The Rise of Transparency in International Arbitration - Chapter 3 - The Case for the Publication of Arbitration Awards
ALEXIS MOURRE is a member of the Arbitral Council of the Chamber of Arbitration of Milan, Vice-President of the ICC International Court of Arbitration, and founding Partner of Castaldi Mourre & Partners, Pa
Originally from: The Rise of Transparency in International Arbitration
The case for the publication of arbitration awards was made thirty years ago by Julian D. M. Lew.2 The conclusion reached by the author was that:
[T]he publication of arbitration awards would […] identify the real advantages of arbitration: specialist and expert arbitrators operating on the international level. The development of an arbitral case law would give to arbitration a greater certainty than that presently existing with respect to the probable attitude of the arbitrators,and would facilitate the commercial world’s knowledge and acceptance of the lex mercatoria. This would almost certainly obviate many recurring problems presented to arbitrators,and would influence the negotiating attitudes and commercial decisions of businessmen. Above all, the systematic publication of arbitral awards would show that not only is arbitration an laternative to national courts as a system of dispute settlement, but it would prove conclusively that arbitration is the most appropriate forum in which to resolve disputes arising out of international commerce.3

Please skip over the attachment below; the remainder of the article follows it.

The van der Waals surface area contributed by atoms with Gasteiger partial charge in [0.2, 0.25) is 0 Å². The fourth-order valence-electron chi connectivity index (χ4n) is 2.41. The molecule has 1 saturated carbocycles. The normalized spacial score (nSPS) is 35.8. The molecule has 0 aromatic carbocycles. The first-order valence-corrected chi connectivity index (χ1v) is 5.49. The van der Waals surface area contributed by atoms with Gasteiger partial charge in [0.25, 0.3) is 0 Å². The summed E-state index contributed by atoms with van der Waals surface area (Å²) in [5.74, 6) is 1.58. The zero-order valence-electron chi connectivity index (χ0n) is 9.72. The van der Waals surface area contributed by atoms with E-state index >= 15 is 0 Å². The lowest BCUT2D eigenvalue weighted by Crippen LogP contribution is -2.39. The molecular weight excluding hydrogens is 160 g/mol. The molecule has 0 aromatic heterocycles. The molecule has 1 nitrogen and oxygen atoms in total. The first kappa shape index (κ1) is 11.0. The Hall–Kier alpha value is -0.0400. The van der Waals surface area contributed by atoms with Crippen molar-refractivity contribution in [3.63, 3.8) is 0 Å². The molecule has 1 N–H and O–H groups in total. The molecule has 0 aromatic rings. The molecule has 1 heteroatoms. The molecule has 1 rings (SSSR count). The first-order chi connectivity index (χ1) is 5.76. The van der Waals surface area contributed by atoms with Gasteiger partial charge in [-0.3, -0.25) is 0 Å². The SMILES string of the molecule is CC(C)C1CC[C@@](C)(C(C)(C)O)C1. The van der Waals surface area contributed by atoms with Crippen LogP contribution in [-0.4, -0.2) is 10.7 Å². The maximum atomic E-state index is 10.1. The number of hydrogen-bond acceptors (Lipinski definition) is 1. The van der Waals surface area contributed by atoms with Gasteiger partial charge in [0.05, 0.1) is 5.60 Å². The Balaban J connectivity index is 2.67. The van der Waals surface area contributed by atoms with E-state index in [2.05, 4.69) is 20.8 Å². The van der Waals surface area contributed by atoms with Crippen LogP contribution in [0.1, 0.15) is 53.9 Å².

Julian Lew's opinion certainly embodies many different and pregnant perspectives: legal certainty and predictability is one. Permitting international arbitrators to seek guidance in past cases is another. Finally, the idea that publication of arbitration awards would facilitate the development and acceptance of the lex mercatoria is still a fertile ground for debate. Is the case made by Julian Lew twenty-five years ago still valid today? At the core of the issue is the difficult question of precedent in international commercial arbitration, the answer to which is in turn dependent on different philosophical conceptions of that means of dispute resolution. Do international arbitrators apply the law chosen by the parties in the same way a national court would do? Or is international arbitration a free-standing system of international justice relying on a body of legal rules of its own? Are international arbitrators only concerned with the case before them, or do they feel compelled to adhere to past arbitral solutions for the sake of consistency? In sum, is arbitral jurisprudence anything more than a dream or an excuse?